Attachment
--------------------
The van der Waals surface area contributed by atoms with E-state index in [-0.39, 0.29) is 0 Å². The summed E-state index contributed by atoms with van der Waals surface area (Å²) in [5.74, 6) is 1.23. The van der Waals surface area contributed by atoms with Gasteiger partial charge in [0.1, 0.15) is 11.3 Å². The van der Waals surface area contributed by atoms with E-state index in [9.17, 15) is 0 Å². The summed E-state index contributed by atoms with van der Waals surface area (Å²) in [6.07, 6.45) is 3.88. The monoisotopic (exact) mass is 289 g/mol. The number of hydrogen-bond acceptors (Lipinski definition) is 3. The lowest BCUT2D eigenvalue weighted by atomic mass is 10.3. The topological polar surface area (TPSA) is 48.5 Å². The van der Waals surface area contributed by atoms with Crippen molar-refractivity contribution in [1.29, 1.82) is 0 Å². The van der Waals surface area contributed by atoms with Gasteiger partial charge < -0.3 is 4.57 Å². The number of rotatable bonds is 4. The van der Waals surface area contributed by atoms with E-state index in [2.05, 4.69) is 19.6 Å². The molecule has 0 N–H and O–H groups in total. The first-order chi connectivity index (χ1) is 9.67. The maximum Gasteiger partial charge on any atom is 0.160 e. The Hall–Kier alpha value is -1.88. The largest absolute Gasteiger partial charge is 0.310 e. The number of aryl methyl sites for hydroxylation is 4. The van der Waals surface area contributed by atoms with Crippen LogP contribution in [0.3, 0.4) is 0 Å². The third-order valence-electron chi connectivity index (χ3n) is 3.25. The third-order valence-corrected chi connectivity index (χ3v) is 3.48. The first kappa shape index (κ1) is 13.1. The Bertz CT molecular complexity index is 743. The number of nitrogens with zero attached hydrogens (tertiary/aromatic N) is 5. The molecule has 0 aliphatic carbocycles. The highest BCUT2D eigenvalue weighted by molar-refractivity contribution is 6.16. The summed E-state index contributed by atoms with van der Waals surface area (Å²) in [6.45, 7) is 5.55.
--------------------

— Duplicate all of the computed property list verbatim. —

The van der Waals surface area contributed by atoms with E-state index in [-0.39, 0.29) is 0 Å². The summed E-state index contributed by atoms with van der Waals surface area (Å²) in [5.74, 6) is 1.23. The van der Waals surface area contributed by atoms with Gasteiger partial charge in [0.1, 0.15) is 11.3 Å². The van der Waals surface area contributed by atoms with E-state index in [9.17, 15) is 0 Å². The summed E-state index contributed by atoms with van der Waals surface area (Å²) in [6.07, 6.45) is 3.88. The monoisotopic (exact) mass is 289 g/mol. The number of hydrogen-bond acceptors (Lipinski definition) is 3. The lowest BCUT2D eigenvalue weighted by atomic mass is 10.3. The topological polar surface area (TPSA) is 48.5 Å². The van der Waals surface area contributed by atoms with Crippen molar-refractivity contribution in [1.29, 1.82) is 0 Å². The van der Waals surface area contributed by atoms with Gasteiger partial charge < -0.3 is 4.57 Å². The number of rotatable bonds is 4. The van der Waals surface area contributed by atoms with E-state index in [2.05, 4.69) is 19.6 Å². The molecule has 0 N–H and O–H groups in total. The first-order chi connectivity index (χ1) is 9.67. The maximum Gasteiger partial charge on any atom is 0.160 e. The Hall–Kier alpha value is -1.88. The largest absolute Gasteiger partial charge is 0.310 e. The number of aryl methyl sites for hydroxylation is 4. The van der Waals surface area contributed by atoms with Crippen LogP contribution in [0.3, 0.4) is 0 Å². The third-order valence-electron chi connectivity index (χ3n) is 3.25. The third-order valence-corrected chi connectivity index (χ3v) is 3.48. The first kappa shape index (κ1) is 13.1. The Bertz CT molecular complexity index is 743. The number of nitrogens with zero attached hydrogens (tertiary/aromatic N) is 5. The molecule has 0 aliphatic carbocycles. The highest BCUT2D eigenvalue weighted by molar-refractivity contribution is 6.16. The summed E-state index contributed by atoms with van der Waals surface area (Å²) in [6.45, 7) is 5.55.